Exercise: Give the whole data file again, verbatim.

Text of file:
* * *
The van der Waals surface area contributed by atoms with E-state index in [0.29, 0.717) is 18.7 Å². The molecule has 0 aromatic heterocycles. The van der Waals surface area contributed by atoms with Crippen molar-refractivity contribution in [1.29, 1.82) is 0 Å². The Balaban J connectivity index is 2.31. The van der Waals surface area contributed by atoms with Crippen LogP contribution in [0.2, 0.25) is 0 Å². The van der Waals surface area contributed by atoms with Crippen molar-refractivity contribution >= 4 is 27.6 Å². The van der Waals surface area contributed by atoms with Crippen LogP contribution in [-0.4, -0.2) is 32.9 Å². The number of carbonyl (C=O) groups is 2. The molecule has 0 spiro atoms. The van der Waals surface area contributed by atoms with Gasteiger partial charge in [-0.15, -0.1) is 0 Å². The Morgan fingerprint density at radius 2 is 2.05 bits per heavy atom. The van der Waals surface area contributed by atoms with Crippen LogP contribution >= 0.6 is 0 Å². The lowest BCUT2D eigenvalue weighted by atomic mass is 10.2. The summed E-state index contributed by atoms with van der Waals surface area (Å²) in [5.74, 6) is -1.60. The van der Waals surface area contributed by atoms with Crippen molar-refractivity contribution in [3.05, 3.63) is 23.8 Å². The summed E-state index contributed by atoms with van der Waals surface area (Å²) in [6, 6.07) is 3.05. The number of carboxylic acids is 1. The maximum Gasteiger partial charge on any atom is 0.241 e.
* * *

The van der Waals surface area contributed by atoms with E-state index in [0.29, 0.717) is 18.7 Å². The molecule has 0 aromatic heterocycles. The van der Waals surface area contributed by atoms with Crippen molar-refractivity contribution in [1.29, 1.82) is 0 Å². The Balaban J connectivity index is 2.31. The van der Waals surface area contributed by atoms with Crippen LogP contribution in [0.2, 0.25) is 0 Å². The van der Waals surface area contributed by atoms with Crippen molar-refractivity contribution >= 4 is 27.6 Å². The van der Waals surface area contributed by atoms with Crippen LogP contribution in [-0.4, -0.2) is 32.9 Å². The number of carbonyl (C=O) groups is 2. The molecule has 0 spiro atoms. The van der Waals surface area contributed by atoms with Gasteiger partial charge in [-0.15, -0.1) is 0 Å². The Morgan fingerprint density at radius 2 is 2.05 bits per heavy atom. The van der Waals surface area contributed by atoms with Crippen LogP contribution >= 0.6 is 0 Å². The lowest BCUT2D eigenvalue weighted by atomic mass is 10.2. The summed E-state index contributed by atoms with van der Waals surface area (Å²) in [5.74, 6) is -1.60. The van der Waals surface area contributed by atoms with Crippen molar-refractivity contribution in [3.05, 3.63) is 23.8 Å². The summed E-state index contributed by atoms with van der Waals surface area (Å²) in [6, 6.07) is 3.05. The number of carboxylic acids is 1. The maximum Gasteiger partial charge on any atom is 0.241 e.